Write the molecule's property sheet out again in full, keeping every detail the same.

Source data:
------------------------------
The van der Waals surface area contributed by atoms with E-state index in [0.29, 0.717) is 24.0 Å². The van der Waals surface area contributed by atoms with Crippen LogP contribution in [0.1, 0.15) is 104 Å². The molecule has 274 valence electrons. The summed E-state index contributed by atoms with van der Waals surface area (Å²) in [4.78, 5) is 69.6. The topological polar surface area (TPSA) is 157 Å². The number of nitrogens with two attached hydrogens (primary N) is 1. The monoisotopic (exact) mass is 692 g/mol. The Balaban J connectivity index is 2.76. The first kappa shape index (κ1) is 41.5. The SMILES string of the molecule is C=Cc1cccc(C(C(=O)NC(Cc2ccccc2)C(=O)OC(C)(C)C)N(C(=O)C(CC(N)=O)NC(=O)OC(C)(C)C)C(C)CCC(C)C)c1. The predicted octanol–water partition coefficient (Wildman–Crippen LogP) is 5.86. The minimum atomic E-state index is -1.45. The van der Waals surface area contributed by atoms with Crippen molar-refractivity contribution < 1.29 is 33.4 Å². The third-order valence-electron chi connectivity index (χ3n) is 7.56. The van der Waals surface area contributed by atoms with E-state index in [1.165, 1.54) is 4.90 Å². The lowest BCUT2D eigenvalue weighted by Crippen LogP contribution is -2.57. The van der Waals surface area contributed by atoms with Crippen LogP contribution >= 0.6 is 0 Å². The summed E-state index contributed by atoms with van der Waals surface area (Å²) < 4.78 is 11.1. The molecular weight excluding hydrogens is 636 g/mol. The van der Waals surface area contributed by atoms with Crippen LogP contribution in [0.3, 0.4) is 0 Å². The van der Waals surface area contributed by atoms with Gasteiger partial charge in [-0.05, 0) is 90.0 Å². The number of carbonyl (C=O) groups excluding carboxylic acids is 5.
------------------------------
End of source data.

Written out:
The van der Waals surface area contributed by atoms with E-state index in [0.29, 0.717) is 24.0 Å². The van der Waals surface area contributed by atoms with Crippen LogP contribution in [0.1, 0.15) is 104 Å². The molecule has 274 valence electrons. The summed E-state index contributed by atoms with van der Waals surface area (Å²) in [4.78, 5) is 69.6. The topological polar surface area (TPSA) is 157 Å². The number of nitrogens with two attached hydrogens (primary N) is 1. The monoisotopic (exact) mass is 692 g/mol. The Balaban J connectivity index is 2.76. The first kappa shape index (κ1) is 41.5. The SMILES string of the molecule is C=Cc1cccc(C(C(=O)NC(Cc2ccccc2)C(=O)OC(C)(C)C)N(C(=O)C(CC(N)=O)NC(=O)OC(C)(C)C)C(C)CCC(C)C)c1. The predicted octanol–water partition coefficient (Wildman–Crippen LogP) is 5.86. The minimum atomic E-state index is -1.45. The van der Waals surface area contributed by atoms with Crippen molar-refractivity contribution < 1.29 is 33.4 Å². The third-order valence-electron chi connectivity index (χ3n) is 7.56. The van der Waals surface area contributed by atoms with E-state index in [1.165, 1.54) is 4.90 Å². The lowest BCUT2D eigenvalue weighted by Crippen LogP contribution is -2.57. The van der Waals surface area contributed by atoms with Crippen LogP contribution >= 0.6 is 0 Å². The summed E-state index contributed by atoms with van der Waals surface area (Å²) < 4.78 is 11.1. The molecular weight excluding hydrogens is 636 g/mol. The van der Waals surface area contributed by atoms with Crippen LogP contribution in [0.3, 0.4) is 0 Å². The van der Waals surface area contributed by atoms with Gasteiger partial charge in [-0.05, 0) is 90.0 Å². The number of carbonyl (C=O) groups excluding carboxylic acids is 5.